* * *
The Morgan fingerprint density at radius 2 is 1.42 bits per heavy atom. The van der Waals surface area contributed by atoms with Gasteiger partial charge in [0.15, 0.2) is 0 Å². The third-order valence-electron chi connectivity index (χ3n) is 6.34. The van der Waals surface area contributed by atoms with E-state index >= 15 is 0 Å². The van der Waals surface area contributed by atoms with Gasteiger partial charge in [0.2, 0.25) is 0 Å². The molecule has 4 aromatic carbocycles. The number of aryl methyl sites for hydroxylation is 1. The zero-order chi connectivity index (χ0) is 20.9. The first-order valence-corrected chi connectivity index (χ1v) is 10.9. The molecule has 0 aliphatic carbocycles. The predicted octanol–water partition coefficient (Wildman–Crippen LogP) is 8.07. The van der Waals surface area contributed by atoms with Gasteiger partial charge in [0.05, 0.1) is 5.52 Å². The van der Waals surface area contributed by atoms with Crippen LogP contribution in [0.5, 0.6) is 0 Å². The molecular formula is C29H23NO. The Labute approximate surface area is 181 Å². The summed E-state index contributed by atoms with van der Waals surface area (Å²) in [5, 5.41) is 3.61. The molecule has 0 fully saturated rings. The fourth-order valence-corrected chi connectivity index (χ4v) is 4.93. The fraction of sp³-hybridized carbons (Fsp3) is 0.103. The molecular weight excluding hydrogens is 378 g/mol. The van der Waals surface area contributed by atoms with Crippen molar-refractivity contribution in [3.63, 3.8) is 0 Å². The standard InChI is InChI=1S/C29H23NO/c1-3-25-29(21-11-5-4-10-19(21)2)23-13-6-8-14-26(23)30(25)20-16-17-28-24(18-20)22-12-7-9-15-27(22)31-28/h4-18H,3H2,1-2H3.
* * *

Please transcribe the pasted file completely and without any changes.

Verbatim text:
The Morgan fingerprint density at radius 2 is 1.42 bits per heavy atom. The van der Waals surface area contributed by atoms with Gasteiger partial charge in [0.15, 0.2) is 0 Å². The third-order valence-electron chi connectivity index (χ3n) is 6.34. The van der Waals surface area contributed by atoms with E-state index >= 15 is 0 Å². The van der Waals surface area contributed by atoms with Gasteiger partial charge in [0.2, 0.25) is 0 Å². The molecule has 4 aromatic carbocycles. The number of aryl methyl sites for hydroxylation is 1. The zero-order chi connectivity index (χ0) is 20.9. The first-order valence-corrected chi connectivity index (χ1v) is 10.9. The molecule has 0 aliphatic carbocycles. The predicted octanol–water partition coefficient (Wildman–Crippen LogP) is 8.07. The van der Waals surface area contributed by atoms with Gasteiger partial charge in [0.05, 0.1) is 5.52 Å². The van der Waals surface area contributed by atoms with Crippen LogP contribution in [0.5, 0.6) is 0 Å². The molecular formula is C29H23NO. The Labute approximate surface area is 181 Å². The summed E-state index contributed by atoms with van der Waals surface area (Å²) in [5, 5.41) is 3.61. The molecule has 0 fully saturated rings. The fourth-order valence-corrected chi connectivity index (χ4v) is 4.93. The fraction of sp³-hybridized carbons (Fsp3) is 0.103. The molecular weight excluding hydrogens is 378 g/mol. The van der Waals surface area contributed by atoms with Crippen molar-refractivity contribution in [3.63, 3.8) is 0 Å². The standard InChI is InChI=1S/C29H23NO/c1-3-25-29(21-11-5-4-10-19(21)2)23-13-6-8-14-26(23)30(25)20-16-17-28-24(18-20)22-12-7-9-15-27(22)31-28/h4-18H,3H2,1-2H3.